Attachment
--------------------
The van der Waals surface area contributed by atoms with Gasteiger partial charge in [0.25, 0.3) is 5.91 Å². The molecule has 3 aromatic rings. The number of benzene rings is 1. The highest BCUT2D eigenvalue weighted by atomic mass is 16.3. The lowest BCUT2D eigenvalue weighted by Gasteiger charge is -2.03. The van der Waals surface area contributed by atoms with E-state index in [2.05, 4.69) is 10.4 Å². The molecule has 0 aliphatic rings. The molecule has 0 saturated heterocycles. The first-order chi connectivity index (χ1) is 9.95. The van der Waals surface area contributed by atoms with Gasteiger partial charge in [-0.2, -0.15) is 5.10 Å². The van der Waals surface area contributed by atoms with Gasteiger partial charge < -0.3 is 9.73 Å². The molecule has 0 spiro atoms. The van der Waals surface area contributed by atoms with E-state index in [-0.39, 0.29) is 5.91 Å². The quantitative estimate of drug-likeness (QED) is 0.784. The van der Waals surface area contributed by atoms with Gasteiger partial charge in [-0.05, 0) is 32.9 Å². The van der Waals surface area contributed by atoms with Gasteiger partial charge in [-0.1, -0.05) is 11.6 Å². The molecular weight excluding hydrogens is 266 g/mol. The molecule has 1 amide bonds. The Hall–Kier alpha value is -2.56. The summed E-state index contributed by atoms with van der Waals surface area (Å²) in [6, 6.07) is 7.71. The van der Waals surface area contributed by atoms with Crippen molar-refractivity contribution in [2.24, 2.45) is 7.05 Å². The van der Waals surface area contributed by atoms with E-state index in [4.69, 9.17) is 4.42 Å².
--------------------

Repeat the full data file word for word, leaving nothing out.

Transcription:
The van der Waals surface area contributed by atoms with Gasteiger partial charge in [0.25, 0.3) is 5.91 Å². The molecule has 3 aromatic rings. The number of benzene rings is 1. The highest BCUT2D eigenvalue weighted by atomic mass is 16.3. The lowest BCUT2D eigenvalue weighted by Gasteiger charge is -2.03. The van der Waals surface area contributed by atoms with E-state index in [2.05, 4.69) is 10.4 Å². The molecule has 0 aliphatic rings. The molecule has 0 saturated heterocycles. The first-order chi connectivity index (χ1) is 9.95. The van der Waals surface area contributed by atoms with Gasteiger partial charge in [-0.2, -0.15) is 5.10 Å². The van der Waals surface area contributed by atoms with Gasteiger partial charge < -0.3 is 9.73 Å². The molecule has 0 spiro atoms. The van der Waals surface area contributed by atoms with E-state index in [-0.39, 0.29) is 5.91 Å². The quantitative estimate of drug-likeness (QED) is 0.784. The van der Waals surface area contributed by atoms with Gasteiger partial charge in [-0.05, 0) is 32.9 Å². The van der Waals surface area contributed by atoms with Gasteiger partial charge in [-0.1, -0.05) is 11.6 Å². The molecular weight excluding hydrogens is 266 g/mol. The molecule has 1 amide bonds. The Hall–Kier alpha value is -2.56. The summed E-state index contributed by atoms with van der Waals surface area (Å²) in [6, 6.07) is 7.71. The van der Waals surface area contributed by atoms with Crippen molar-refractivity contribution in [2.24, 2.45) is 7.05 Å². The van der Waals surface area contributed by atoms with E-state index in [4.69, 9.17) is 4.42 Å².